It becomes quite complex to manage if close family members and pals begin to harness such levels of entitlement. Indeed, for Guinea, Niger, and Gabon, those who staged the coups were all presidential guards who were instead supposed to be protecting their bosses. They may be working so hard in the eyes of the public, but the motivation for such energy levels can only be revealed with time. When it became clear to David of his son Absalom’s coup and the influential people behind him, he sought safety by leaving Jerusalem, but not without doing what he knew best while in exile. “Now David had been told, “Ahithophel is among the conspirators with Absalom.” So David prayed, “LORD, turn Ahithophel’s counsel into foolishness.” (2 Samuel 15:31). In the end, Absalom died like his brother Adonijah in that abortive coup d’état. As workers in the Lord’s vineyard, let us not allow the praises and flattery of people to cause us to feel entitled to specific positions.

Similarly, the feeling of entitlement led Korah to gather 249 people with him to rebel against the leadership of Moses. Korah was jealous that Aaron had been chosen as High Priest, to the exclusion of anyone else. Furthermore, his cousin Elitzafan had been selected as head of the Levite family of Kehot, to which Korah belonged, and Korah felt this position was rightfully his. Their sad end, together with their innocent family members, is something rebels in the Lord’s vineyard business must take clues from. (Numbers 16) Our sacrifices and family history or profile are not all needed to make us the best occupant of a leadership position. Let us understand that if it were all entitlement, then many would have been better placed to be justifiably entitled than our good selves. We cannot be the only and best thing that ever happened to the human race. Therefore, let’s be modest in estimating our self-worth wherever we find ourselves and whichever capacity we are made to serve. Indeed, both Absalom and Adonijah could have argued that Solomon was not fit to be King because he was a product of David’s immoral debacle with someone’s wife. That would have been a presentation in futility because Sovereign God had already chosen David’s successor, Solomon.


The chanting of “Things are not going well” as a reason for staging coup d’états did not start with the generation of today. It appears simple and easy to catalogue some socio-economic indices with other parameters to incite the vulnerable to sing such choruses. What doesn’t always come out clear are the main motives of the organizers and composers of such populist chants. Many who supported military takeovers due to such chants later publicly confessed their disappointment and betrayal by their so-called “Messiahs.” “All the Israelites grumbled against Moses and Aaron, and the whole assembly said to them, “If only we had died in Egypt! Or in this wilderness! Why is the LORD bringing us to this Land only to let us fall by the sword? Our wives and children will be taken as plunder. Wouldn’t it be better for us to go back to Egypt? “And they said to each other, “We should choose a leader and go back to Egypt.” (Numbers 14:2-4).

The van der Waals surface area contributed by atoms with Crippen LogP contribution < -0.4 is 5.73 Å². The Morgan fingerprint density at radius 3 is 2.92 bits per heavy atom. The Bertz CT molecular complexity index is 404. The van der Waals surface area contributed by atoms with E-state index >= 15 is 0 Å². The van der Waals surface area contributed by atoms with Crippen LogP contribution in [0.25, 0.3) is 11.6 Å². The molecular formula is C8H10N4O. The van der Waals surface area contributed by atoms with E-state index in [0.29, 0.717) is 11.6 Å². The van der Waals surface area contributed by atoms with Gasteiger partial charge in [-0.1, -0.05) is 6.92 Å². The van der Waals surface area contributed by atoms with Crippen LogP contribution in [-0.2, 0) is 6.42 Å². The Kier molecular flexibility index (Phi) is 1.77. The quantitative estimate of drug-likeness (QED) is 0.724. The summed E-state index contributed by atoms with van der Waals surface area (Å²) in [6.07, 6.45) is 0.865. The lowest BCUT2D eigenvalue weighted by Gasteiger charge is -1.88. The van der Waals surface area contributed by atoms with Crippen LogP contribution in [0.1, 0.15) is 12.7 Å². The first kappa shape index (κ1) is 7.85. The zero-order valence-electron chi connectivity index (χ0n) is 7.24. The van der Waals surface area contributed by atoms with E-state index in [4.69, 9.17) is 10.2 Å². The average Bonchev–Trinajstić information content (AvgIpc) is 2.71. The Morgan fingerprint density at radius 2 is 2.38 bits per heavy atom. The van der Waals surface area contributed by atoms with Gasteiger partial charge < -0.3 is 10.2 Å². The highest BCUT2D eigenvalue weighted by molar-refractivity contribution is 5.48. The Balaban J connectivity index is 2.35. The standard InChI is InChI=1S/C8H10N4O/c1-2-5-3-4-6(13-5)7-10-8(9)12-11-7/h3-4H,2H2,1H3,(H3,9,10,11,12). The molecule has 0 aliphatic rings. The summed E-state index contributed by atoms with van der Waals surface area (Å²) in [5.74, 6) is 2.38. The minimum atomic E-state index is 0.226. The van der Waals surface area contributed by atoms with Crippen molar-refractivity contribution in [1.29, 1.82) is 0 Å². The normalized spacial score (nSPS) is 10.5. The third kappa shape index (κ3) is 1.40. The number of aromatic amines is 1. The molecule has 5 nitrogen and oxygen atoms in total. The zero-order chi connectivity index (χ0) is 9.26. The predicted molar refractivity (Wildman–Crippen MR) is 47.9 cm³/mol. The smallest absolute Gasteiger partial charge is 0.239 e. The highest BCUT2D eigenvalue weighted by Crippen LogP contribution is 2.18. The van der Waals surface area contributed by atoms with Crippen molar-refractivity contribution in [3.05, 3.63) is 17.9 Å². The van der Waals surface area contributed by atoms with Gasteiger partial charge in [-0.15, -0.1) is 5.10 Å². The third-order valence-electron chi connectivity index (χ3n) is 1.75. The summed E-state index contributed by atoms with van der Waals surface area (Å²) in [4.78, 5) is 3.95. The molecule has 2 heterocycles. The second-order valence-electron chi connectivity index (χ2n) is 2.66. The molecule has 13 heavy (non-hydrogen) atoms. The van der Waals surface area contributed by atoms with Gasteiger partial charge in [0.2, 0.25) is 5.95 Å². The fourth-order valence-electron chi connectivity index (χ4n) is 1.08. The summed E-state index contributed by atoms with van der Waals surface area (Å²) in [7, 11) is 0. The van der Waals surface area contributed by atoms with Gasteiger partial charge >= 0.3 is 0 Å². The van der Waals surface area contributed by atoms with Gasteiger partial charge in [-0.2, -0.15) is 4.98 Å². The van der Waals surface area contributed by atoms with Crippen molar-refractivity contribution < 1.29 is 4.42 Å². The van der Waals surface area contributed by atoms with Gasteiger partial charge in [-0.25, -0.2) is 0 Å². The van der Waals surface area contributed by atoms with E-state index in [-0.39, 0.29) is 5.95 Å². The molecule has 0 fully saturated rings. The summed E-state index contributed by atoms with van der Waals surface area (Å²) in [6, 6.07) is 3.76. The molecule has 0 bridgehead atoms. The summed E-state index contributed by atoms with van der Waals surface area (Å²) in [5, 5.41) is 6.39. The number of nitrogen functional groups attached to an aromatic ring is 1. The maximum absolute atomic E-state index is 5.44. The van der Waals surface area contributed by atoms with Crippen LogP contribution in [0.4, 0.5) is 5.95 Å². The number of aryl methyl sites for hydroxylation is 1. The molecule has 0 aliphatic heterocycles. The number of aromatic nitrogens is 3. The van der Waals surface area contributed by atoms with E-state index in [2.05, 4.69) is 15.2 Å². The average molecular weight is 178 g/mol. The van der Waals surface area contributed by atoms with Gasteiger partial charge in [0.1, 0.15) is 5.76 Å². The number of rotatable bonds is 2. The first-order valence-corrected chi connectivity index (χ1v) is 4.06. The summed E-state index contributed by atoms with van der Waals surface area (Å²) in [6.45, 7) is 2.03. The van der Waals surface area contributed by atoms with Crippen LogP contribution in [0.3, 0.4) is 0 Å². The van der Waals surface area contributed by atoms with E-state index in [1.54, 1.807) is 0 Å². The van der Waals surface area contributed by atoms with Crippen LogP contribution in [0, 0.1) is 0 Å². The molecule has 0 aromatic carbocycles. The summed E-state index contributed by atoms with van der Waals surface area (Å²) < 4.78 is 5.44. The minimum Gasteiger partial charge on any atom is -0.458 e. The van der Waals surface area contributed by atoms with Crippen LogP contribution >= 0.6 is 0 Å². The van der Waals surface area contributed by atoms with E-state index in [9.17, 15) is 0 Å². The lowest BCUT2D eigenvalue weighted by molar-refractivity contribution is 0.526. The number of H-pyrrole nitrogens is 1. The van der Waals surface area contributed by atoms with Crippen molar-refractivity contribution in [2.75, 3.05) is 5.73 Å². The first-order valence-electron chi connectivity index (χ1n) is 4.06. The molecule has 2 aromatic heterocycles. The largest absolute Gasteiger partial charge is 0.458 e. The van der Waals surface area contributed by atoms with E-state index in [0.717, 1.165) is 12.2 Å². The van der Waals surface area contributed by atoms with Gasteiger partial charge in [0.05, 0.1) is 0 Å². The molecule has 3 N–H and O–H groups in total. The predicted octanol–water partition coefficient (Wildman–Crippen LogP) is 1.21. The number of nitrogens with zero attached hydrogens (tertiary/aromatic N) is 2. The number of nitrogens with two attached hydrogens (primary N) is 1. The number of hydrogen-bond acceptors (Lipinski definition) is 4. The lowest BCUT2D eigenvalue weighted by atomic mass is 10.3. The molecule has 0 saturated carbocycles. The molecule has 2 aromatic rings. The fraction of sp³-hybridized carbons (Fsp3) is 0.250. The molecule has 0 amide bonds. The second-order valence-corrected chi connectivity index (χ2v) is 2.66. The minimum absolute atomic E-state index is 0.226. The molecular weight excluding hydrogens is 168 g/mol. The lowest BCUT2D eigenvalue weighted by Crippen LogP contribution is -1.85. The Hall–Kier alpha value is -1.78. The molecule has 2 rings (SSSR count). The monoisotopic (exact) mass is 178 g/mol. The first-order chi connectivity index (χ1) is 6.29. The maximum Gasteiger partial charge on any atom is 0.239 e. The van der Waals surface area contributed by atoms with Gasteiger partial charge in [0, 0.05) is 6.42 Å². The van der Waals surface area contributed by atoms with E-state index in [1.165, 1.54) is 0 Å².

Another group led by Dathan and Abiram also arose against Moses when they faced challenges in the wilderness. “Then Moses summoned Dathan and Abiram, the sons of Eliab. But they said, “We will not come! Isn’t it enough that you have brought us out of a land flowing with milk and honey to kill us in the wilderness? And now you also want to lord it over us! Moreover, you haven’t brought us into a land flowing with milk and honey or given us an inheritance of fields and vineyards. Do you want to treat these men like slaves? No, we will not come! “(Numbers 16:12-14). The Israelites got some among them to suggest a choice of a new leader back to Egypt. Instead of focusing on supporting Moses to lead and progress them to their promised Land, they instead opted for a retrogressive move. When they left Egypt, it’s on record that some mixed multitudes weren’t Jews but decided to join them. (Num 11:4). They composed the song “Things are not going on well” and made it a hit among the gullible Israeli population.

In our dispensation, they represent those saved by grace who don’t appreciate their new life in Christ Jesus and its significance. Associating with such people would be detrimental and may cause a shipwreck of one’s faith in Christ Jesus. They would lead you to grumble, murmur, complain, rebel, and even make blasphemous comments in the slightest discomfort you find yourself. The trip to your “Canaan” would be an illusion if you subscribe to their misguided, revolutionary, and unionist instincts. (Numbers 11:4-6). There’s definitely a humble and orderly way the Holy Spirit will guide any individual or group of persons in the Church who are aggrieved to get the necessary redress, usually through much prayer and God’s guidance in their presentation.